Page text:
Move on, there’s nothing to see! or why “security by obscurity” is not a solution

We don’t know what’s hidden in the obscurity.
David Lynch

At the end of the 19th century, Auguste Kerckhoffs published the principles of military cryptography [01]. In this document (accessible on the Web for free), we learn that an encryption system can be known by the enemy and its security must be based on the non-disclosure (and unlimited change) of the keys used to configure the system.
Appendix B1 of the RGS (Référentiel Général de Sécurité that is General Security Repository)of the ANSSI (French National Cybersecurity Agency) [02] does not directly mention the Kerckhoffs principle above, but recommendations “RecomAlgoBloc-1” and “RecomChiffFlot-2” suggest it from my point of view: “it is recommended to use algorithms […] that have been widely tested in the academic environment“. Indeed, these two recommendations clearly state that it is mandatory to use systems studied by the community and I would also add that particular attention must be paid to the keys used (their life cycle and, in particular, their generation and use).
The principle mentioned above can be generalized to all security products. Indeed, it is preferable to communicate (at the developer’s discretion of course) how security is ensured without revealing any trade secrets or keys.
I would actually tend to trust a product that clearly specifies the cryptographic primitive used to provide a service that ensures confidentiality and/or integrity, rather than a product which does not specify the algorithm used or uses an “exotic” or modified algorithm. Personally, “black box” products have never inspired me much confidence…
For example, Systancia’s IPdiva Secure product, now Systancia Gate is a cybersecurity solution that provides secure access to the resources of an information system for all types of users (traveling or telecommuting employees, service providers, third parties, etc.). Systancia’s solution has been qualified, in the technical field of “identification, authentication and access control”, by the ANSSI ([03]) following a certification issued after an evaluation carried out by an independent, accredited and competent laboratory. In summary, the level of security and confidence of this solution has been verified.
The first step of the security evaluation of IPdiva Secure has consisted in validating that known vulnerabilities or attacks did not make the solution fail. In a second step, the evaluator checked whether the product suffered from unknown vulnerabilities within the time available to him (undiscovered vulnerabilities at time t). In addition to these studies, as a third step, a dedicated expertise on cryptographic mechanisms was also carried out, in accordance with the RGS of the ANSSI.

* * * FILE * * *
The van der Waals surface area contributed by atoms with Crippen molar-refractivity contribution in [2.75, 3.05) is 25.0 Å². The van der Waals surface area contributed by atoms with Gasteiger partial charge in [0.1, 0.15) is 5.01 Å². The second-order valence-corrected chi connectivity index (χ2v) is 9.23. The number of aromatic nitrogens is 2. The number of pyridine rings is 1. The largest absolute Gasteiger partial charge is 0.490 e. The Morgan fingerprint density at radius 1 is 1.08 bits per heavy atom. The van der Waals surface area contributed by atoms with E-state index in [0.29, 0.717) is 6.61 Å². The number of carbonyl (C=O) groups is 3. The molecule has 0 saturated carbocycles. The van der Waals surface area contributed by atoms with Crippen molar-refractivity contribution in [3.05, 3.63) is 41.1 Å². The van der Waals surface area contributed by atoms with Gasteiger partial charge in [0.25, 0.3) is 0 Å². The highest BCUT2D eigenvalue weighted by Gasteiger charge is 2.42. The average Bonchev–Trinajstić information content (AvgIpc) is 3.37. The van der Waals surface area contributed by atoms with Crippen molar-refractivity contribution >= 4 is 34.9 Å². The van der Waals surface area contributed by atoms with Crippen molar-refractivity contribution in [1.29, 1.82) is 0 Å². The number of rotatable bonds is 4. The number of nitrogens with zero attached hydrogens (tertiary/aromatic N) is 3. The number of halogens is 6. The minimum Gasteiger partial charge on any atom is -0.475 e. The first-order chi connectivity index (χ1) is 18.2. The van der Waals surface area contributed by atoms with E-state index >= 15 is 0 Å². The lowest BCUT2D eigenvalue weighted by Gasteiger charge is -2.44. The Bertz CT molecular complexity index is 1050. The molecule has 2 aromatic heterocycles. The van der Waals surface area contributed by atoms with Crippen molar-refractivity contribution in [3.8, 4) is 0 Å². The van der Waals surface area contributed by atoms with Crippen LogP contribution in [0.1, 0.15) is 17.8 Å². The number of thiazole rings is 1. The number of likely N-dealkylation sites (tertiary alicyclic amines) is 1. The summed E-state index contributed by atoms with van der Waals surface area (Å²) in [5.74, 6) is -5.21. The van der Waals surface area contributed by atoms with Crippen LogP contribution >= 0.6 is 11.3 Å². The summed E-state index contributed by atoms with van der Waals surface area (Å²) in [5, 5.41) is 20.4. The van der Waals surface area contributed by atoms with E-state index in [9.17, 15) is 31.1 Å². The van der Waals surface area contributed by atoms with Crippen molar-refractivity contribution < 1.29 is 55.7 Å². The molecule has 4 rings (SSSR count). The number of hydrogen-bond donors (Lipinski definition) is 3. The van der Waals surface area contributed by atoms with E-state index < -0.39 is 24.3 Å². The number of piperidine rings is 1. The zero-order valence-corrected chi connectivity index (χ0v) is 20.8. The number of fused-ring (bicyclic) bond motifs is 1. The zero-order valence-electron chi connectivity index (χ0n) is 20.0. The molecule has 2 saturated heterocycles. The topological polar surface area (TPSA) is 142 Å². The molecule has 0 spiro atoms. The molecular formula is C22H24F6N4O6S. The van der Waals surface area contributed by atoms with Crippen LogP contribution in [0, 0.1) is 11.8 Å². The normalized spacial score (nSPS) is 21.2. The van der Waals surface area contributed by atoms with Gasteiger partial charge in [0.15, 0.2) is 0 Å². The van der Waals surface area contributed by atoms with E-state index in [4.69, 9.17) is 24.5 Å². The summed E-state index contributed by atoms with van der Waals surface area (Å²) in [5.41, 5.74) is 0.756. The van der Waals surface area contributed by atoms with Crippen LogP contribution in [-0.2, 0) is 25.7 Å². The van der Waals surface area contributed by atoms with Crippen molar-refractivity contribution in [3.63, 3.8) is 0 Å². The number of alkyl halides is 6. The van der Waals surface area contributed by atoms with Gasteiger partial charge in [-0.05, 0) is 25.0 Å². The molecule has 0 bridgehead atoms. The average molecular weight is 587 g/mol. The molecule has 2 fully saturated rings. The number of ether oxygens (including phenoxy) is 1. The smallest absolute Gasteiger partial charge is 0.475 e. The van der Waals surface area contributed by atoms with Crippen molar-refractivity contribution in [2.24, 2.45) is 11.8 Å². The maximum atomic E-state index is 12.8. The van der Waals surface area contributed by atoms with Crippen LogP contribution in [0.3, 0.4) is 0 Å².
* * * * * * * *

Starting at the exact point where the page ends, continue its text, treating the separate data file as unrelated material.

To summarize, the security evaluation has validated the compliance and effectiveness of the IPdiva Secure solution in an operational context provided that the recommendations are respected. The IPdiva Secure solution has therefore been “tested” by an independent laboratory, recognized and above all approved by the ANSSI. In particular, Systancia provided this laboratory and the ANSSI with the implementation of its cryptographic mechanisms, which has been subject to special and dedicated expertise (including a code analysis from a functional and compliance perspective).
To conclude, I do not advocate that any security product should reveal its source code (industrial or other confidentiality needs in some cases). It must be possible to obtain its internal functioning in terms of security, at least by an accredited laboratory so that it can carry out expertise work in total independence. Security by obscurity has clearly never been successful.

Antoine COUTANT – Chief Cybersecurity Officer
[01] Military Cryptography, Auguste Kerckhoffs, Journal of Military Science, January 1883
[02] Référentiel Général de Sécurité version 2.0 – Annexe B1, version 2.03 from 02/21/2014
[03] Feedback on the ANSSI’s qualification of IPdiva Secure, Antoine Coutant, March 2018